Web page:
The biggest lie ever told about the Holocaust, (other than the morons who keep trying to claim that it doesn't exist.) is that, the soldiers were all "Just following orders". The truth of the matter is more complex. It's nice to simply blame Hitler and say that Germany just fell apart for a bunch of years there, but he didn't steal the power, he was elected and almost a third of the country voted for him, and many people joined the party afterwards. (Many didn't do it by choice) and Hitler created a situation where, essentially murder and genocide were encouraged. Think of Amon Goeth in "Schindler's List", was he ordered to shoot Jews every morning from his balcon? No, that's just murder and he was a murderous vicious criminal who happen to thrive in an environment where they prejudices and homicidal tendencies weren't just endured but encourage. "Labyrinth of Lies" is the movie that's about, essentially the trials that forced Germany to come grips with that reality of their past. The movie, more specifically is about the Frankfurt Auschwitz Trials, where 22 former and mid-to-lower level functionaries were tried for murder. The film starts in '58, and it shows how, a mere thirteen years after, the country has become fairly, unknowing about such concentration camps like Auschwitz and the acts of genocide that were done there, but eventually, the Nazis, who were responsible for the atrocities, and who had quietly re-entered public life. They were teachers, mechanics, etc. The movie, isn't a bit of a dramatization of the actual events, and that's really the only thing that bring the movie down. The main character is Johann (Alexander Fehling) a composite character who represents a few different young idealistic lawyers who ended up tackling the U.S. Army Document Center, who have kept the records, and there's thousands of them to sort through. Some real-life characters are here as well, Fritz Bauer (Gert Voss), Johann's boss and one of the major prosecutors of the trial, as well as Simon Kirsch (Johannes Krisch) one of the Auschwitz survivors who helps them start pieces together the pieces. It's hard for him to remember everybody, and you , so many died that identifying exactly who died when.... The title is accurate, it's a maze wrapped in a puzzle and yes, everybody, including the collective conscious of the country is lying. There's a side story with Johann being in a relationship with Marlene (Frederike Becht)  a young dressmaker that's mostly symbolic, but it mostly works. This is a difficult subject to simplify into one traditional feature film. I've seen some compare the film to "Judgement at Nuremberg" which is an interesting comparison, although it's worth noting that the majority of that film takes place in the trial, and the majority of "Labyrinth..." is essentially, the gathering facts part, before the trials. In that respect, it probably lacks the tension and drama that it needs to be a great film, but on the same token, it's not going for that anyway. "Labyrinth..." is a reminder about just how easy it is to whitewash over the past, and just how how horrific and difficult it is to bring it up again, although, in many cases, just how necessary it is. There's a late scene where Johann goes to Auschwitz, it's startling how, in some sense it's just a field, with a camp in the middle of nowhere, in some Polish town that nobody's ever heard of. After the trials, nobody thought of Auschwitz that way again, and-eh, for all it's sins and horrors, it's actually best that that's the case now and forever, and these guys did that. It's a good story that needs to be told and that's what ultimately pushes "Labyrinth of Lies" up from just a regular Holocaust film.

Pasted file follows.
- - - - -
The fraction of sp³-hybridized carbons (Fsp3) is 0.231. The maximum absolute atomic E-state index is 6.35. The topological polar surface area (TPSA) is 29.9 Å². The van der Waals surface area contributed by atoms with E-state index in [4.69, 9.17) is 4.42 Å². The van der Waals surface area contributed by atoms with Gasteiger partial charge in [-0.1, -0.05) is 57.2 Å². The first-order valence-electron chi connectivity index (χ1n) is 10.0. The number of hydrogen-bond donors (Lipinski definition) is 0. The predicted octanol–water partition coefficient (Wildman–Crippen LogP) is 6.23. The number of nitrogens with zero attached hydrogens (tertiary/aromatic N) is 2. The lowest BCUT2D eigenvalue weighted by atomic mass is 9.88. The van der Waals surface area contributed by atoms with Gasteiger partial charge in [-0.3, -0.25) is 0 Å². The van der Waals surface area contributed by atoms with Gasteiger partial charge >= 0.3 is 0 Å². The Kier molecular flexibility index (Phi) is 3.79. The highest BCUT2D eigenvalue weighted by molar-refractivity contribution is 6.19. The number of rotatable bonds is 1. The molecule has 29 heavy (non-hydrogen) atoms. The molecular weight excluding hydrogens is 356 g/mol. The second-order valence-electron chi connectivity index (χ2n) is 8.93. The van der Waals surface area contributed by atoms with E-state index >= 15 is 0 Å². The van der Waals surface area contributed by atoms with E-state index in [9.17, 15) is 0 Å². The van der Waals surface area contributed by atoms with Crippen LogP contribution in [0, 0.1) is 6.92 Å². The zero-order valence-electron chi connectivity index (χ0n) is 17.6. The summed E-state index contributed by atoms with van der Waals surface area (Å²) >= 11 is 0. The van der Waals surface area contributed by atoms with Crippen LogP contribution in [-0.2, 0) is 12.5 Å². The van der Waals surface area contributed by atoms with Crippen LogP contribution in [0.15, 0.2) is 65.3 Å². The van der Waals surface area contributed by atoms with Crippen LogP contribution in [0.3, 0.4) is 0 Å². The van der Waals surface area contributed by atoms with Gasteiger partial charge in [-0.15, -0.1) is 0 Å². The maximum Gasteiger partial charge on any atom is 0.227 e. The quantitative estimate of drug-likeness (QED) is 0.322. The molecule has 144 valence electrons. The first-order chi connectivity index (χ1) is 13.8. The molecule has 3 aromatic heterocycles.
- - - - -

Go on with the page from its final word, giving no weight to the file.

CONCUSSION (2015) Director: Peter Landesman